Acupuncture or counselling, provided alongside usual care, could benefit patients with depression, a recent study has revealed.
The study, conducted by researchers at the University of York, found the combination of acupuncture or counselling with usual care had some benefits after three months for patients with recurring depression.
While the news may be welcomed by patients keen to receive non-drug therapies, scientists were quick to point out there is limited evidence to support the use of acupuncture or counselling for depression.
Lead author Dr Hugh MacPherson says in a statement: "Although these findings are encouraging, our study does not identify which aspects of acupuncture and counselling are likely to be most beneficial to patients, nor does it provide information about the effectiveness of acupuncture or counselling, compared with usual care, for patients with mild depression."
The research team randomised patients with depression to receive 12 weekly sessions of acupuncture plus usual care (302 patients), or 12 weekly sessions of counselling plus usual care (302 patients), or usual care alone (151 patients).
The groups that received acupuncture and counselling showed a significant reduction in average depression scores at three months, compared with usual care alone.
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But, there was no significant difference in depression scores between the acupuncture and counselling groups. At nine months and 12 months, because of improvements in the depression scores in the usual care group, acupuncture and counselling were no longer better than usual care.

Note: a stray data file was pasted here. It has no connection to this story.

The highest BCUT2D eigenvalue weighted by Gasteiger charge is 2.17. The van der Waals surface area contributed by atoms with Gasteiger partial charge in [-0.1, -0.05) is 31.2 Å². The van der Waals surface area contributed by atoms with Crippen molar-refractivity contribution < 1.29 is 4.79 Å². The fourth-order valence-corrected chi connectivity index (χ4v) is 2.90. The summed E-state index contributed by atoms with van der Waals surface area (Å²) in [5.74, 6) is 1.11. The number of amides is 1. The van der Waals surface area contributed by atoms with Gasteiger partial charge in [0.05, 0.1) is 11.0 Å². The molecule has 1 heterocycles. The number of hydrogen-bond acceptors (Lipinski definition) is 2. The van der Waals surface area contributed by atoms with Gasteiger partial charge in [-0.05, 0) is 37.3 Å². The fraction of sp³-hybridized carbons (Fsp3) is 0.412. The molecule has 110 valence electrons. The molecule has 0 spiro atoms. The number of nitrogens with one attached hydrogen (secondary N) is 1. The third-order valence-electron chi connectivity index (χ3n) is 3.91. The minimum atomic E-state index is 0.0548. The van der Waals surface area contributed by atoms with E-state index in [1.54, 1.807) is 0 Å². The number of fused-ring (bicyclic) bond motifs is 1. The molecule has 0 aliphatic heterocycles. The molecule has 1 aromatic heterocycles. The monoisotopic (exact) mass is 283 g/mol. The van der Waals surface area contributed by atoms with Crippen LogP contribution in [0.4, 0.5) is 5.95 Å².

Dr MacPherson added: "To our knowledge, our study is the first to rigorously evaluate the clinical and economic impact of acupuncture and counselling for patients in primary care who are representative of those who continue to experience depression in primary care."
He adds: "We have provided evidence that acupuncture versus usual care and counselling versus usual care are both associated with a significant reduction in symptoms of depression in the short to medium term, and are not associated with serious adverse events. "
The study was published this week in PLOS Medicine and also involved researchers from the Centre for Health Economics at York and Hull York Medical School. It was funded by the National Institute for Health Research (NIHR) Programme Grants for Applied Research Programme.